Like Christmas, it's best to approach wagyu oil in moderation. But as for the roast potatoes — no, there can't be too many of those. 


Source: This story was originally published in Epicure on December 20, 2011.

Carb your enthusiasm
CHRISTMAS
Larissa Dubecki  
Experts reveal the golden secrets to a perfect roast spud, writes Larissa Dubecki.
THE roast potato has Christmas all sewn up. No matter what meat your family chooses — if you're a pork or poultry, a seafood buffet or even tofurkey kind of clan — the roast spud is likely to inveigle its way into the mix.
Roast potato might be about as appropriate for an Australian Christmas as snow and reindeer, but that never has, and never will be, a good reason to step away from the oven.
There'll be no weather-based denial of these wonderful creations in all their carb-laden, high-GI, starchy and evilly addictive glory.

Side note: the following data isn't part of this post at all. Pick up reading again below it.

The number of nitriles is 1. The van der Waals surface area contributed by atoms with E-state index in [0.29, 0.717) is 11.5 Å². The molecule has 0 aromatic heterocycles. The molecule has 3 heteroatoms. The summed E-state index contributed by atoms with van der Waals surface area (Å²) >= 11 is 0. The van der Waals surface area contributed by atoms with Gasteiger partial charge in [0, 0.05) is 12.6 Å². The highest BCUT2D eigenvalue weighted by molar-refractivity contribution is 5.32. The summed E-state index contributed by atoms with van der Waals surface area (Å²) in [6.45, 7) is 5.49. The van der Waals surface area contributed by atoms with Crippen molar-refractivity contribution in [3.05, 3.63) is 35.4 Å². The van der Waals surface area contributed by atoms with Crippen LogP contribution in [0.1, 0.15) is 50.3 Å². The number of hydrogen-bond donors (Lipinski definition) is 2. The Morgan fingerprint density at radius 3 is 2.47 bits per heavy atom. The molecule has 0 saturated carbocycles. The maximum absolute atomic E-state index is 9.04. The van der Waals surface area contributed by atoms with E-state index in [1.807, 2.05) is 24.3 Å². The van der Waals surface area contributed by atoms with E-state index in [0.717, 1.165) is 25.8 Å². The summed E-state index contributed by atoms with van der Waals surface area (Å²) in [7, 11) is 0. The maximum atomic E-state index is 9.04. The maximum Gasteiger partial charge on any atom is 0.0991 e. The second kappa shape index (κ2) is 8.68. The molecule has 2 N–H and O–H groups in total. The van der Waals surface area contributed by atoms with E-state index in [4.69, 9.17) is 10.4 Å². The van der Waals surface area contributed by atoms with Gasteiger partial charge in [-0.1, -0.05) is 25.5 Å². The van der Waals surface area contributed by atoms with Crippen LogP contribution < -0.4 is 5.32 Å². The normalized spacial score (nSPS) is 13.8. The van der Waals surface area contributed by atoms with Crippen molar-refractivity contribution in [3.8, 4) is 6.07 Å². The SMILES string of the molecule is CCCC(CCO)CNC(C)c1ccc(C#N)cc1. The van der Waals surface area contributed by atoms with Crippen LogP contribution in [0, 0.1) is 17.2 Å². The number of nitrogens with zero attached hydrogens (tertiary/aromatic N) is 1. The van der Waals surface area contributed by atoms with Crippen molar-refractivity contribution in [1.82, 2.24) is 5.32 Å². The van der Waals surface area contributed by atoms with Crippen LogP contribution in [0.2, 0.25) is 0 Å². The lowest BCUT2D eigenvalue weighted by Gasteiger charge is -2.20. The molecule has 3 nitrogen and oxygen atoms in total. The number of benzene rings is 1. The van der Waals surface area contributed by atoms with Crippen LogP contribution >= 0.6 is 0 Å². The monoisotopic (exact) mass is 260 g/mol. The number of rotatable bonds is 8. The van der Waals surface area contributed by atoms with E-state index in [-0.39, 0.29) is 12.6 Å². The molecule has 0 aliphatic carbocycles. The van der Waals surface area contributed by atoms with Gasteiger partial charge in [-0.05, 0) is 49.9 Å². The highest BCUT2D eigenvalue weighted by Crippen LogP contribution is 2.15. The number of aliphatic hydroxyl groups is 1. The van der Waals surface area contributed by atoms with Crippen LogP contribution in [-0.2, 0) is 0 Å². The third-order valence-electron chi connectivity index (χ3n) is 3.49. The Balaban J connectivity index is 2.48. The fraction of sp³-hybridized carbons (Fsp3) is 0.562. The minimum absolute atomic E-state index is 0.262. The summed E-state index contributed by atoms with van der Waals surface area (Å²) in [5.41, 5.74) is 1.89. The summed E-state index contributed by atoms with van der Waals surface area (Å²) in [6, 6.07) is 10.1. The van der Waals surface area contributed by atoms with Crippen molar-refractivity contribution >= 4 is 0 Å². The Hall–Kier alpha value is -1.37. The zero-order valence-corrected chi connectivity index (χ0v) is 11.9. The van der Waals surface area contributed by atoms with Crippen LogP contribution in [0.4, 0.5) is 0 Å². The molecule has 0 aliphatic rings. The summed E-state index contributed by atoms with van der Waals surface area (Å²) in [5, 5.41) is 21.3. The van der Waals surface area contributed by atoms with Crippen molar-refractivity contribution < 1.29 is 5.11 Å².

They look simple — hell, they are simple — but there are secrets to good roast spuds. Whatever road you take, whether it's the choice of potato, the choice of fat or about a dozen more variables, the ultimate aim is universal: a crisp, golden exterior and a light, fluffy interior.
My task was to find consensus on the best route to perfect potatoes. First stop on the journey of spud discovery was the canon: Britain's holy trinity of Nigella, Jamie and Delia, offering their sage advice from the pages of cookbooks, TV shows and syndicated magazine columns.
And it immediately appears the mission won't be easy.
Nigella, unsurprisingly, is a goose-fat kind of gal whose endorsement prompted a supply shortage across Britain. Delia, even less surprisingly, prefers lard. Jamie goes the alarmist route ("It doesn't matter how good your meat or gravy are: if you get the roast potatoes wrong — it's all over") before recommending "a couple of lugs of olive oil, butter or the fat from your Christmas bird".
So far, so divergent (and if you want to really complicate matters, US chef David Kinch is an enthusiast for horse fat, which probably won't be available in your local supermarket).
But let's get back to basics. First port of call is the type of potato.